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winniewalleye777

Hunting the Tracks

15 posts in this topic

In the past, my family and I would hunt the railroad tracks on opening day before hitting our private land. We recently heard that hunting the tracks is now illegal (an obvious liability for the railroad). We decided that no rooster is worth a trespassing fine. What is the law on this?

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I also heard it was illegal but I seen many people walking the tracks this past weekend.

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I believe it has been illegal for many years, this is not a new occurence. Having said that I always see people walking them.

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I've been doing a little digging. So far I have not found anything with regard to railroad right-of-way accept one case in which someone was found guilty of discharging a firearm toward private property from a right-of-way. In this case, the railroad did not object to the use of firearms on their property. They didn't file the charges, the farmer did for the shooting toward his private property. This seems to suggest that the railroad property is private and there may not be any laws that prohibit the use of firearms other than the same tresspass laws for most anyone else in MN. If the railroad wants to restrict us they would have to post the property just like we do, with the exception of ag land. I have written to the DNR to inquire and will pass along the reply I get.

I figured I'd research the Central Lakes Trail that runs from Fergus Falls to Osakis as well as the Lake Wobegon Trail that runs from Osakis to St. Joeseph among other places. These are former railroad properties, which are now used for bicycling, hiking, etc.

The Lake Wobegon Trail is off-limits to firearms, period. The Central Lakes Trail however, which is managed by the DNR, is open to hunting and firearms use but only from September 15 - March 30. This would seem to suggest that these trails we have scattered around the country may differ in this regard.

Bob

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As was posted already, it has been illegal for quite a few years. However I see many hunters doing it, have never seen it enforced, and I have a few areas where I hunt the tracks.

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bnsf has signs up on their tracks in a few places between benson and appleton. "property of bnsf no hunting/tresspassing". ive seen tickets get written out to pheasant hunters 2 separate occasions in the last 5 years.

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from what i have been told by a CO...railroads fall under "private land ownership" if its posted, dont hunt it, if it isnt...go ahead.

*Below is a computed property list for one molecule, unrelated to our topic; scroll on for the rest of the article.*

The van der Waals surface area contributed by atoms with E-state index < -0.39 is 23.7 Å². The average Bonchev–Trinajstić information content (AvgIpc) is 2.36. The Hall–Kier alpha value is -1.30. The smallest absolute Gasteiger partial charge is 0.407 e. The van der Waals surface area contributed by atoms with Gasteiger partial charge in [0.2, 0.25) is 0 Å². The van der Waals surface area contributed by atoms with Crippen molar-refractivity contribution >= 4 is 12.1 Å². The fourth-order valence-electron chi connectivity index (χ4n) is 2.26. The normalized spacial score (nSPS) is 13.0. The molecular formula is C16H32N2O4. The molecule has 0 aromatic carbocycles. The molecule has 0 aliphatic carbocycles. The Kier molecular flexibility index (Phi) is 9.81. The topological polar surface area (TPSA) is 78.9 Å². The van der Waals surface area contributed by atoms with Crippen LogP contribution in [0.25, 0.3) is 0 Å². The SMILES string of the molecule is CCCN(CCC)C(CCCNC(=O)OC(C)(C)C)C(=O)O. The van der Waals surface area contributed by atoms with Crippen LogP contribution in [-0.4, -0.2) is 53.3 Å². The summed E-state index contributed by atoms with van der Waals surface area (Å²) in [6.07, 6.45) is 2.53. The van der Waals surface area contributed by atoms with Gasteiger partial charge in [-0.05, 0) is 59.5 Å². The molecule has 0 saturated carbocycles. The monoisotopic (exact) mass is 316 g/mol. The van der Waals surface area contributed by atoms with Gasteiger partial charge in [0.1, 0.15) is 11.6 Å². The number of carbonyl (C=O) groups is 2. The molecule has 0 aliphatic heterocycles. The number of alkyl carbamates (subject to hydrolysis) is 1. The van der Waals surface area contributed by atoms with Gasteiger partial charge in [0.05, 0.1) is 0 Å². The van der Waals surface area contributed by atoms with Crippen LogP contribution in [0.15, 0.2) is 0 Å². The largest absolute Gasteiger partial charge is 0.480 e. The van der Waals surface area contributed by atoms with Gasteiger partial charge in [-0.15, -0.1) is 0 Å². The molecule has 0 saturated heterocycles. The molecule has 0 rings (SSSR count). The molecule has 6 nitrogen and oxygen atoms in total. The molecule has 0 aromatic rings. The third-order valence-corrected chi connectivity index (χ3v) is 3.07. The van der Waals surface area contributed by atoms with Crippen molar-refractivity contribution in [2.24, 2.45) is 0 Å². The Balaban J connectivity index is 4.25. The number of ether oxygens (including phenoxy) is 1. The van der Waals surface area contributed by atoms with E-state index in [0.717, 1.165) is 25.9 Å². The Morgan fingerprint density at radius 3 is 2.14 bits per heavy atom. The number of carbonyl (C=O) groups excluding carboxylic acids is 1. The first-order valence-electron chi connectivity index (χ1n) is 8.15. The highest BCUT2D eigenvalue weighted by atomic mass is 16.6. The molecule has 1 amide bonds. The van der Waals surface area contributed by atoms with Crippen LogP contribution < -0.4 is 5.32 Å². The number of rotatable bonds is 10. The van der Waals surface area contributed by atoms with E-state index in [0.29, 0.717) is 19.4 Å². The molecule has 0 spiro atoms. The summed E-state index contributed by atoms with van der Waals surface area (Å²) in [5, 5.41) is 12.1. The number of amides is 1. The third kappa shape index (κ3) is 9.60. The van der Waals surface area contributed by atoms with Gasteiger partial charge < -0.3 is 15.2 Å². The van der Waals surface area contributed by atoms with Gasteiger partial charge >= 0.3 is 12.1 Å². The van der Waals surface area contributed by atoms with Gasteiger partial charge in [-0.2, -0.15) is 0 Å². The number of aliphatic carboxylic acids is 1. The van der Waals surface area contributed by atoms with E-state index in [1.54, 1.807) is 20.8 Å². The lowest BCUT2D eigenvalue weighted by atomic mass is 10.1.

a railroad is not responsible for any hunting accidents that occur on its property just as a landowner isnt responsible if a hunter he/she allows on her land has an incident. as long as the railroad/landowner don't charge a fee to hunt they are not liable for any injury on the property.

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I hunt RR tracks all the time. When a train comes by we just move to the side and the engineer usually waves to us. I would think if it was illegal there would probably be somebody on the road waiting to chew some butt.

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Most railroads are indeed private property. For the most part they are no different than other private properties. Some railroads beds have been abandoned, vacated, etc. Like in the case of Bob's instance above referencing the Central Lakes Trail, the railroad bed was once Burlington Northern's and has since been abandoned. I believe it is now state land that can be used for public use, including hunting. FYI, Bob, I've shot pheasants off this trail! grin

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carpshooter... did the DNR officer issue the tickets or did the railroad have some other authority enforcing it?

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From Tim Hage at the DNR.

"Active railroad beds are private property. You will need to get permission to hunt them."

Bob

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It is Illegal. The legislature passed the law approx 5-6 years ago. Many people do still walk the tracks but one can get taged.

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It is illegal, and if it is a union pacific line and you get observed on the track by any train personel I can assure you will get ticketed, and if an oncoming train or track service operation has to stop due to you being on the track I can almost assure the union pacific will prosecute. Big railroad operations such as UP and BNSF are very strict against it.

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From the research I have done:

It is illegal if it isn't allowed by the railroad but they must post their property just like any private property. If there is a state mandate similar to agricultural trespass laws, I'd like to see it. I have not found any such law as you refer to Harvey...yet.

Abandoned railroads that have been converted into nature/bicycle/hiking/snowmobile trails may be regulated independently. Some allow hunting while others do not. Case in point is my reference to the Wobegon vs. Central Lakes trails. The Wobegon does allow hunting (Sept. 15 - Mar. 30) however the Central Lakes Trail is off limits (no firearms at any time).

Bob

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